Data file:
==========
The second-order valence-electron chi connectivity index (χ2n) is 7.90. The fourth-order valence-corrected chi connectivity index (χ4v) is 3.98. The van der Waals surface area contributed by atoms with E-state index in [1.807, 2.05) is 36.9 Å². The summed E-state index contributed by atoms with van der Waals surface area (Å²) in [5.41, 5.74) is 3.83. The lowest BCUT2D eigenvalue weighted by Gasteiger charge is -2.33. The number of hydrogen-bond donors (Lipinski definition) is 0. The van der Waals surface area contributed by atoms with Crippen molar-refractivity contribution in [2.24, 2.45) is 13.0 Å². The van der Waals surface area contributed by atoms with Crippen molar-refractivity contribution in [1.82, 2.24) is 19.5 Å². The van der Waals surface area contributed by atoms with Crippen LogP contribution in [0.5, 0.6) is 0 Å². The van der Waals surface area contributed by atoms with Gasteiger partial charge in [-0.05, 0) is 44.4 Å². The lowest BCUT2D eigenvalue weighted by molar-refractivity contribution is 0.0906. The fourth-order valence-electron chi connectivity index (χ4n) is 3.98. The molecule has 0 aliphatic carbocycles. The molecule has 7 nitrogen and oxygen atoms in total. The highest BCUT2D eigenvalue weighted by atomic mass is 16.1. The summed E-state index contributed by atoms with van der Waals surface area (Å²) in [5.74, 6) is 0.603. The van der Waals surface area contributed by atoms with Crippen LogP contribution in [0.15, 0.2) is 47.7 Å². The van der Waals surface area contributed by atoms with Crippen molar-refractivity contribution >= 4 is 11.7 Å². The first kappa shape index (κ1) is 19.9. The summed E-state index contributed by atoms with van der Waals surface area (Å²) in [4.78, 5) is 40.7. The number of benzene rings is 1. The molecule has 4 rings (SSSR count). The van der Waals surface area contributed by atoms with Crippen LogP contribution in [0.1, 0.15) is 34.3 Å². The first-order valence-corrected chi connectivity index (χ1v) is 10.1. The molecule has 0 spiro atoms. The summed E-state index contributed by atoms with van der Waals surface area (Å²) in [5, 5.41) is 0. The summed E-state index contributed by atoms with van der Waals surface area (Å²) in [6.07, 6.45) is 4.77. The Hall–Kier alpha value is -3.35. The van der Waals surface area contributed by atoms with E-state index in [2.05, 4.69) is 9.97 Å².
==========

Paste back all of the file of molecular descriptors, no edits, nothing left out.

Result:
The second-order valence-electron chi connectivity index (χ2n) is 7.90. The fourth-order valence-corrected chi connectivity index (χ4v) is 3.98. The van der Waals surface area contributed by atoms with E-state index in [1.807, 2.05) is 36.9 Å². The summed E-state index contributed by atoms with van der Waals surface area (Å²) in [5.41, 5.74) is 3.83. The lowest BCUT2D eigenvalue weighted by Gasteiger charge is -2.33. The number of hydrogen-bond donors (Lipinski definition) is 0. The van der Waals surface area contributed by atoms with Crippen molar-refractivity contribution in [2.24, 2.45) is 13.0 Å². The van der Waals surface area contributed by atoms with Crippen molar-refractivity contribution in [1.82, 2.24) is 19.5 Å². The van der Waals surface area contributed by atoms with Crippen LogP contribution in [0.5, 0.6) is 0 Å². The van der Waals surface area contributed by atoms with Gasteiger partial charge in [-0.05, 0) is 44.4 Å². The lowest BCUT2D eigenvalue weighted by molar-refractivity contribution is 0.0906. The fourth-order valence-electron chi connectivity index (χ4n) is 3.98. The molecule has 0 aliphatic carbocycles. The molecule has 7 nitrogen and oxygen atoms in total. The highest BCUT2D eigenvalue weighted by atomic mass is 16.1. The summed E-state index contributed by atoms with van der Waals surface area (Å²) in [5.74, 6) is 0.603. The van der Waals surface area contributed by atoms with Crippen LogP contribution in [0.15, 0.2) is 47.7 Å². The van der Waals surface area contributed by atoms with Crippen molar-refractivity contribution >= 4 is 11.7 Å². The first kappa shape index (κ1) is 19.9. The summed E-state index contributed by atoms with van der Waals surface area (Å²) in [4.78, 5) is 40.7. The number of benzene rings is 1. The molecule has 4 rings (SSSR count). The van der Waals surface area contributed by atoms with Crippen LogP contribution in [0.1, 0.15) is 34.3 Å². The first-order valence-corrected chi connectivity index (χ1v) is 10.1. The molecule has 0 spiro atoms. The summed E-state index contributed by atoms with van der Waals surface area (Å²) in [5, 5.41) is 0. The summed E-state index contributed by atoms with van der Waals surface area (Å²) in [6.07, 6.45) is 4.77. The Hall–Kier alpha value is -3.35. The van der Waals surface area contributed by atoms with E-state index in [2.05, 4.69) is 9.97 Å².